The Eastern New Mexico News - Serving Clovis, Portales and the Surrounding Communities

Curry moves ahead on Main Street property purchases

 

November 21, 2018

Kevin Wilson

The Curry County Commission agreed Tuesday afternoon to purchase a trio of properties on the 800 block of North Main - 817, 819 and 821 - for a total price of $190,073.

CLOVIS - Following an executive session that lasted nearly twice the length of the regular meeting that preceded it, the Curry County Commission moved ahead on purchasing three Main Street properties.

By a 4-0 vote - Commissioner Seth Martin was absent - the commission approved purchase of the following three properties and gave County Manager Lance Pyle signatory authority:

• 817 Main St.: $46,691

• 819 Main St.: $79,191

• 821 Main St.: $64,191

None of the three properties were in use. One was an auto supply company shuttered nine years ago, and the other two were gutted by a March fire.

Commissioner Robert Thornton said the primary thought is to turn the block into a parking lot for the detention center and courthouse, but also add green space and park benches for residents.

During the regular meeting, commissioners decided to establish a committee of four commissioners - two city, two county - to work on establishing polling places that are consistent for municipal, primary and general elections.

Commissioner Angelina Baca, who was appointed with Thornton to be part of the eventual committee, said she had concerns after seeing national reports of minority communities facing obstacles to vote when polling places aren't within walking distance.

She said she hadn't heard of any accusations of voter suppression in Curry County, but noted there was voter confusion over why some polling places weren't used anymore and concern there were no polling places for west or south Clovis.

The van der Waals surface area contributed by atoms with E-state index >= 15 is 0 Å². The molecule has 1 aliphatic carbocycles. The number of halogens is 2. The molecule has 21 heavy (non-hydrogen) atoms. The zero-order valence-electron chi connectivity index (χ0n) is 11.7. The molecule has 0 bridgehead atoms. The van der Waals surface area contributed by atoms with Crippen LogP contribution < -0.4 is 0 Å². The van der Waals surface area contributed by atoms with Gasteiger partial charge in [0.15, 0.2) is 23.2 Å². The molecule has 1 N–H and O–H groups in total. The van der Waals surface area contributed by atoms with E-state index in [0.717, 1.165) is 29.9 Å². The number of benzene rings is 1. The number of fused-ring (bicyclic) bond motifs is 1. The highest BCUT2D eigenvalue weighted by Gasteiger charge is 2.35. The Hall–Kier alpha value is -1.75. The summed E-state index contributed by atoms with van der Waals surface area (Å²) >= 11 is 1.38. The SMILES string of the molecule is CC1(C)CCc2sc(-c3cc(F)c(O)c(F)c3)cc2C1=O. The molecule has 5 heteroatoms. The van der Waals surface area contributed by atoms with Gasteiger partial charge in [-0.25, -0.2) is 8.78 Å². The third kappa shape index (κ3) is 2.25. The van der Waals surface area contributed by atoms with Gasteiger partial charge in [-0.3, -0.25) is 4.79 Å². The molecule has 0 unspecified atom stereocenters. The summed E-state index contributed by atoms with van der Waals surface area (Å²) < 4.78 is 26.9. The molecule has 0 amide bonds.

County Attorney Steve Doerr noted that nothing official could be done to establish changes in polling places until June or July of next year.

Recent election cycles have seen elections move away from schools. Both Baca and County Clerk Annie Hogland noted one case where a citizen couldn't vote at his polling place because he was a sex offender and not allowed at any school.

"Just as elections have changed, schools have changed," Hogland said. "Security issues are different."

Pyle said he had received calls as to why Trinity United Methodist Church was no longer a polling place, and said any change in polling places usually causes confusion. He would get in touch with Clovis City Manager Justin Howalt on establishing Clovis' half of the committee.

In other business at Tuesday's meeting:

• Assistant Detention Center Administrator Jay Pavlik updated commissioners on jail activities.

The average daily population at the Adult Detention Center was 212 for October. He also noted the jail expansion construction is going well.

"Walls are going up, we're getting somewhere," Pavlik said. "We're able to point out problems with the building, and they're fixing things as they go."

Baca asked Pavlik if the detention center is working with U.S. Immigrations and Customs Enforcement on deportations. She said she had contact with a constituent who said a relative was taken by ICE and deported after his release from the detention center.

Pavlik said the jail doesn't directly work with ICE, but the entity can act independently to find out when targets are incarcerated and simply wait for them to walk out the jail door upon release.

• Cannon Air Force Base officials updated the commission on the base's public outreach efforts in connection to its water contamination issues - including a town hall meeting, a tour for staff of Sen. Tom Udall, D-N.M. and installation of an additional gorundwater monitoring well.

• The commission signed on with five legislative priorities from New Mexico Counties for the upcoming legislative session.

Included in the priorities were forfeiture act reform, removing the state fire marshal's office and fire protection fund from the Public Regulation Commission and adding funding for county detention facilities that transport state prisoners.

• The commission canceled its Jan. 1 meeting, and moved its Jan. 15 meeting to Jan. 10. Pyle noted the difficulties in a meeting around the holidays, and the need to concentrate on the upcoming legislative session.

"If we need a special meeting we can call one," Pyle said, "but we really need to be up in Santa Fe and make sure they're hearing the needs of Curry County."

• The next meeting is scheduled for 9 a.m. Dec. 4 at the Curry County Administrative Complex.

 

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